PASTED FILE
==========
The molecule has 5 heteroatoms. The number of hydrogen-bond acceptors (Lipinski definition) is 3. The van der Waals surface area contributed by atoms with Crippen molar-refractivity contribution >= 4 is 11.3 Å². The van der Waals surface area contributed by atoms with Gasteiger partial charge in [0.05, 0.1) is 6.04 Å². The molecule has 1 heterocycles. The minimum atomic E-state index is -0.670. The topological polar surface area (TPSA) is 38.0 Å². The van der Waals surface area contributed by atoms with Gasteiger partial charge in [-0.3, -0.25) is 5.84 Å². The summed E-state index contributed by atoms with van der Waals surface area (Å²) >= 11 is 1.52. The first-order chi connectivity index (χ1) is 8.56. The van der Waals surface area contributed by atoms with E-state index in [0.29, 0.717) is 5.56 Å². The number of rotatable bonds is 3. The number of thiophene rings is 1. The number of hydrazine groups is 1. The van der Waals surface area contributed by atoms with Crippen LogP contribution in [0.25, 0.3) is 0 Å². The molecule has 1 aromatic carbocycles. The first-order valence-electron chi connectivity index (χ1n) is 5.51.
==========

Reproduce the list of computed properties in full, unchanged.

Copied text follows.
The molecule has 5 heteroatoms. The number of hydrogen-bond acceptors (Lipinski definition) is 3. The van der Waals surface area contributed by atoms with Crippen molar-refractivity contribution >= 4 is 11.3 Å². The van der Waals surface area contributed by atoms with Gasteiger partial charge in [0.05, 0.1) is 6.04 Å². The molecule has 1 heterocycles. The minimum atomic E-state index is -0.670. The topological polar surface area (TPSA) is 38.0 Å². The van der Waals surface area contributed by atoms with Gasteiger partial charge in [-0.3, -0.25) is 5.84 Å². The summed E-state index contributed by atoms with van der Waals surface area (Å²) >= 11 is 1.52. The first-order chi connectivity index (χ1) is 8.56. The van der Waals surface area contributed by atoms with E-state index in [0.29, 0.717) is 5.56 Å². The number of rotatable bonds is 3. The number of thiophene rings is 1. The number of hydrazine groups is 1. The van der Waals surface area contributed by atoms with Crippen LogP contribution in [0.25, 0.3) is 0 Å². The molecule has 1 aromatic carbocycles. The first-order valence-electron chi connectivity index (χ1n) is 5.51.